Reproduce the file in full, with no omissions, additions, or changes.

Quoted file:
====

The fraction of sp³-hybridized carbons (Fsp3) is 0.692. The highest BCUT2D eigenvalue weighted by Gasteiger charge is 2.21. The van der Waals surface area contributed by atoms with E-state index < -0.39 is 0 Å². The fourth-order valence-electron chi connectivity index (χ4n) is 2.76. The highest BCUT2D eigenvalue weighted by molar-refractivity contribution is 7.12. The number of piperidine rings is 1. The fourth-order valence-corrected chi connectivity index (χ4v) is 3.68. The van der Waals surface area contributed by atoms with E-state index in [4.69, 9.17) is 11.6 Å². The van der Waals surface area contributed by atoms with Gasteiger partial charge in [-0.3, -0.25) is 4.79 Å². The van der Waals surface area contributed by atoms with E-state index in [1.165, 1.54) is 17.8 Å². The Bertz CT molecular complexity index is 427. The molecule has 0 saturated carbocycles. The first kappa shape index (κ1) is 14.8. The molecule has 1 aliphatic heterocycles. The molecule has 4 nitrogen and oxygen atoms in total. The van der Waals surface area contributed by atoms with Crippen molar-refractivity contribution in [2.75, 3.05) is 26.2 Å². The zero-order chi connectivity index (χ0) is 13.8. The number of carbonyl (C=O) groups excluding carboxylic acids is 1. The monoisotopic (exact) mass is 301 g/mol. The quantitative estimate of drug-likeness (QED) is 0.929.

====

The fraction of sp³-hybridized carbons (Fsp3) is 0.692. The highest BCUT2D eigenvalue weighted by Gasteiger charge is 2.21. The van der Waals surface area contributed by atoms with E-state index < -0.39 is 0 Å². The fourth-order valence-electron chi connectivity index (χ4n) is 2.76. The highest BCUT2D eigenvalue weighted by molar-refractivity contribution is 7.12. The number of piperidine rings is 1. The fourth-order valence-corrected chi connectivity index (χ4v) is 3.68. The van der Waals surface area contributed by atoms with E-state index in [4.69, 9.17) is 11.6 Å². The van der Waals surface area contributed by atoms with Gasteiger partial charge in [-0.3, -0.25) is 4.79 Å². The van der Waals surface area contributed by atoms with E-state index in [1.165, 1.54) is 17.8 Å². The Bertz CT molecular complexity index is 427. The molecule has 0 saturated carbocycles. The first kappa shape index (κ1) is 14.8. The molecule has 1 aliphatic heterocycles. The molecule has 4 nitrogen and oxygen atoms in total. The van der Waals surface area contributed by atoms with Crippen molar-refractivity contribution in [2.75, 3.05) is 26.2 Å². The zero-order chi connectivity index (χ0) is 13.8. The number of carbonyl (C=O) groups excluding carboxylic acids is 1. The monoisotopic (exact) mass is 301 g/mol. The quantitative estimate of drug-likeness (QED) is 0.929.